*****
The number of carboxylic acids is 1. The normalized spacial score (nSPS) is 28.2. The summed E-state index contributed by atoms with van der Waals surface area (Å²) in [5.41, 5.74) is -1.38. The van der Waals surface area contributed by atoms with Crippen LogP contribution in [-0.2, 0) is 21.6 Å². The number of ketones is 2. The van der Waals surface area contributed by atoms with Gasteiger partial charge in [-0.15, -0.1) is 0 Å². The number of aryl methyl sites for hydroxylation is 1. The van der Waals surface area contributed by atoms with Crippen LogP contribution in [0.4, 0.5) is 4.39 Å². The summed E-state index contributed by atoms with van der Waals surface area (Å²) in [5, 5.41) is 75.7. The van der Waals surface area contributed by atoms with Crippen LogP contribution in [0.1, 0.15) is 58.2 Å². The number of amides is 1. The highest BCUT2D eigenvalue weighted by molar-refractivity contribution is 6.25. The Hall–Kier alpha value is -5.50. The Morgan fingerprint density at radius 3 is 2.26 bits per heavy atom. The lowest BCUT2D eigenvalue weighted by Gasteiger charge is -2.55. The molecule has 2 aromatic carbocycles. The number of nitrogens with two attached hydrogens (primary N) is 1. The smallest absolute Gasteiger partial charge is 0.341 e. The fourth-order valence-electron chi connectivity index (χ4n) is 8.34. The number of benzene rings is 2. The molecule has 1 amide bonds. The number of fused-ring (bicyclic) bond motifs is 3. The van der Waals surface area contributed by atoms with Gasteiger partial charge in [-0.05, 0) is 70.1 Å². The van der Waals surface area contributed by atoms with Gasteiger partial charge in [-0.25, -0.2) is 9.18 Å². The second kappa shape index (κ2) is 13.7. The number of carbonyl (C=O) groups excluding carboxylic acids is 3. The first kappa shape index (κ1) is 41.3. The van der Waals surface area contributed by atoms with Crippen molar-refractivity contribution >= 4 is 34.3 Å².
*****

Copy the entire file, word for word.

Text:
The number of carboxylic acids is 1. The normalized spacial score (nSPS) is 28.2. The summed E-state index contributed by atoms with van der Waals surface area (Å²) in [5.41, 5.74) is -1.38. The van der Waals surface area contributed by atoms with Crippen LogP contribution in [-0.2, 0) is 21.6 Å². The number of ketones is 2. The van der Waals surface area contributed by atoms with Gasteiger partial charge in [-0.15, -0.1) is 0 Å². The number of aryl methyl sites for hydroxylation is 1. The van der Waals surface area contributed by atoms with Crippen LogP contribution in [0.4, 0.5) is 4.39 Å². The summed E-state index contributed by atoms with van der Waals surface area (Å²) in [5, 5.41) is 75.7. The van der Waals surface area contributed by atoms with Crippen LogP contribution in [0.1, 0.15) is 58.2 Å². The number of amides is 1. The highest BCUT2D eigenvalue weighted by molar-refractivity contribution is 6.25. The Hall–Kier alpha value is -5.50. The Morgan fingerprint density at radius 3 is 2.26 bits per heavy atom. The lowest BCUT2D eigenvalue weighted by Gasteiger charge is -2.55. The molecule has 2 aromatic carbocycles. The number of nitrogens with two attached hydrogens (primary N) is 1. The smallest absolute Gasteiger partial charge is 0.341 e. The fourth-order valence-electron chi connectivity index (χ4n) is 8.34. The number of benzene rings is 2. The molecule has 1 amide bonds. The number of fused-ring (bicyclic) bond motifs is 3. The van der Waals surface area contributed by atoms with Gasteiger partial charge in [-0.05, 0) is 70.1 Å². The van der Waals surface area contributed by atoms with Gasteiger partial charge in [-0.25, -0.2) is 9.18 Å². The second kappa shape index (κ2) is 13.7. The number of carbonyl (C=O) groups excluding carboxylic acids is 3. The first kappa shape index (κ1) is 41.3. The van der Waals surface area contributed by atoms with Crippen molar-refractivity contribution >= 4 is 34.3 Å².